Tucson, Arizona , United States
|| March 16, 1909
|Died||July 08, 1999
|Last Modifed||Mr. Matt|
Mar 08, 2013 11:45pm
|Info||The (Phoenix) Journal's founder, Robert Morrison, is a onetime California farmer who migrated to Arizona during the Depression, studied law, served two terms as state attorney general, and in 1958 stood as Democratic candidate for Governor. |
During the campaign the staunchly Republican Republic unwrapped several dubious chapters from Morrison's past. His real name, reported the Republic, was
Berj Mosekian—until he had it legally changed. He had served jail time in California for passing bad checks. His first wife had divorced him for desertion and nonsupport. Morrison lost. Retired to private law practice, he blamed the Republic for his defeat, dreamed up ways to stage a comeback. Finally, he decided that the best way to do it was to start an opposition paper.
Paring Costs. After years of listening to the one-note Republicanism of Pulliam's two papers, even Phoenix Republicans were eager for another tune. When Morrison offered stock shares in his new publishing venture, the response was reassuring. Some 10,000 Arizonans have invested $1,500,000 in Arizona Newspapers, Inc. Of the investors, 95% have holdings of $200 or less; Morrison's personal investment—about $75,000—is the largest single block, but it represents only 5% of the total.
To pare both starting and operating costs, the Journal filled its plant with the latest mechanical equipment—much of it leased to avoid a heavy capital investment.
Some $350,000 in offset press equipment, for example, is leased from R. Hoe & Co. of New York City, on terms that permit the paper to pay off its debt over a period of ten years.
Morrison has also recruited his fellow stockholders as unpaid Journal promoters.
For a month before the paper's birth, he brought them in, in groups of 150, for nightly tours of the new plant, and gave them all the same Morrison pep talk: "Now I want you folks to aid our advertising department. Whenever you folks trade in any store, please say to the person who waits on you, 'I hope you people are advertising in my paper.' Be sure to say 'my paper.' " This relentless pressure has already convinced more than one wavering account.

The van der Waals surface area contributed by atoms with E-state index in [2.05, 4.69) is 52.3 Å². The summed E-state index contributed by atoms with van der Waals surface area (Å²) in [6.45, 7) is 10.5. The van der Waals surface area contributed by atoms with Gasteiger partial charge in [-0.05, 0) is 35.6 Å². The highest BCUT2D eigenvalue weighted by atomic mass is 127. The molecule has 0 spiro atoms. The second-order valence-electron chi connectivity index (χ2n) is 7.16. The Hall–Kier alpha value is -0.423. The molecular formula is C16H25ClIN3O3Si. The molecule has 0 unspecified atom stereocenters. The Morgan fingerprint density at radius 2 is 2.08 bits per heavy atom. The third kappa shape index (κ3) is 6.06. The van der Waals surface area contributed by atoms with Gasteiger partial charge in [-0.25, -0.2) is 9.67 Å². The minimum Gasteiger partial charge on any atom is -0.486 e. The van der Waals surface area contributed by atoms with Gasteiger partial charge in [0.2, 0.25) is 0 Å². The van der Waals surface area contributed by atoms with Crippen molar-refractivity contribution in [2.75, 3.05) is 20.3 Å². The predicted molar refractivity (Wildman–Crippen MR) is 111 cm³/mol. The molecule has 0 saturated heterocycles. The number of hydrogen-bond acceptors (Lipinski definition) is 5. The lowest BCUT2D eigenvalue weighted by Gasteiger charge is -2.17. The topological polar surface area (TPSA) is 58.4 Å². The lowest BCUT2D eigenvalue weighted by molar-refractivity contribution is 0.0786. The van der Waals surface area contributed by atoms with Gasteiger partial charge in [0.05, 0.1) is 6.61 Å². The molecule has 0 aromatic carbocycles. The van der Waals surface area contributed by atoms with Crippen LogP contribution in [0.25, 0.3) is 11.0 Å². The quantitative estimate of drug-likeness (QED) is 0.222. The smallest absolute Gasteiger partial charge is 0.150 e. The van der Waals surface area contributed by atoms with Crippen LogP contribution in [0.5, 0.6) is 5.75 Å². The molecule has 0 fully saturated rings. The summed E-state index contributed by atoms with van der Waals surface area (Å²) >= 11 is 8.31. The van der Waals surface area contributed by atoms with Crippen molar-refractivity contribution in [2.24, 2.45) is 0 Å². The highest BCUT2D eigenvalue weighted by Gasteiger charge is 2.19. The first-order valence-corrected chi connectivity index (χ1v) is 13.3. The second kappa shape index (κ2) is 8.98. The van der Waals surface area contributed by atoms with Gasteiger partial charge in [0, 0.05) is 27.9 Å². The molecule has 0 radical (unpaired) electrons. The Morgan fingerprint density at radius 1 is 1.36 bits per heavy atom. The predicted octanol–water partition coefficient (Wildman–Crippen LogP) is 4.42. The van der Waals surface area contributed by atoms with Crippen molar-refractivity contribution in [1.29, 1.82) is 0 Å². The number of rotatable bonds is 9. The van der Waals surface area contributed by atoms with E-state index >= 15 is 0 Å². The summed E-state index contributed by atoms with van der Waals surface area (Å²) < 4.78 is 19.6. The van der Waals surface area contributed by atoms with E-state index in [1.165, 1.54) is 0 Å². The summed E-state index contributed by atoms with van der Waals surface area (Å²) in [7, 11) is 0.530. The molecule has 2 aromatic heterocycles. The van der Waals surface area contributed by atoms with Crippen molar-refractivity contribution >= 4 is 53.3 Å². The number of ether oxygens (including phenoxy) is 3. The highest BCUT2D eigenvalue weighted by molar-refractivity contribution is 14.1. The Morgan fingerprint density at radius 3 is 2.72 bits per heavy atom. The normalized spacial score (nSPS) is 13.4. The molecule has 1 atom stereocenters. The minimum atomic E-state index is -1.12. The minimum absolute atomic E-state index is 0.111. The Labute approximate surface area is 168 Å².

Losing the Urge. As the infant Journal got over its birth pangs, it took on the look of a paper that means well but still has much to learn. The news section adequately covered the highlights of local events, e.g., a current Phoenix bus strike and a hot dispute among state senators over committee appointments. As for its editorial policy, it was somewhat muted; the first issues confined themselves to praising the Journal's 10,000 investors and its new equipment. The militant voice of liberalism that Phoenix expected will probably issue most loudly from some of the Journal's syndicated columnists, among them Joseph Alsop, Doris Fleeson, Walter Lippmann and the New York Times' James B. Reston.
Somewhere between his political defeat in 1958 and assembly of the Journal's 45-man editorial staff (some of them castoffs from recently defunct dailies, e.g., the Detroit Times and the New Orleans Item }, bald, energetic Bob Morrison, 52, has lost the urge to get even with Gene Pulliam.
In its editorial salute to stockholders, the Journal took note of Phoenix need for "a new independent newspaper dedicated to the highest principles of fairness and objectivity." Said Democrat Morrison last week: "We'll support Democrats. But if they go haywire, we'll take them to the woodshed. We'll support Republicans and treat them the same way."
* The trouble did not end with the first issue. The second issue also did not get delivered until afternoon—and the third went down to a slim 16 pages, as press time on the Journal's four operating units was pre-empted for preprinting supplement sections of the Sunday edition.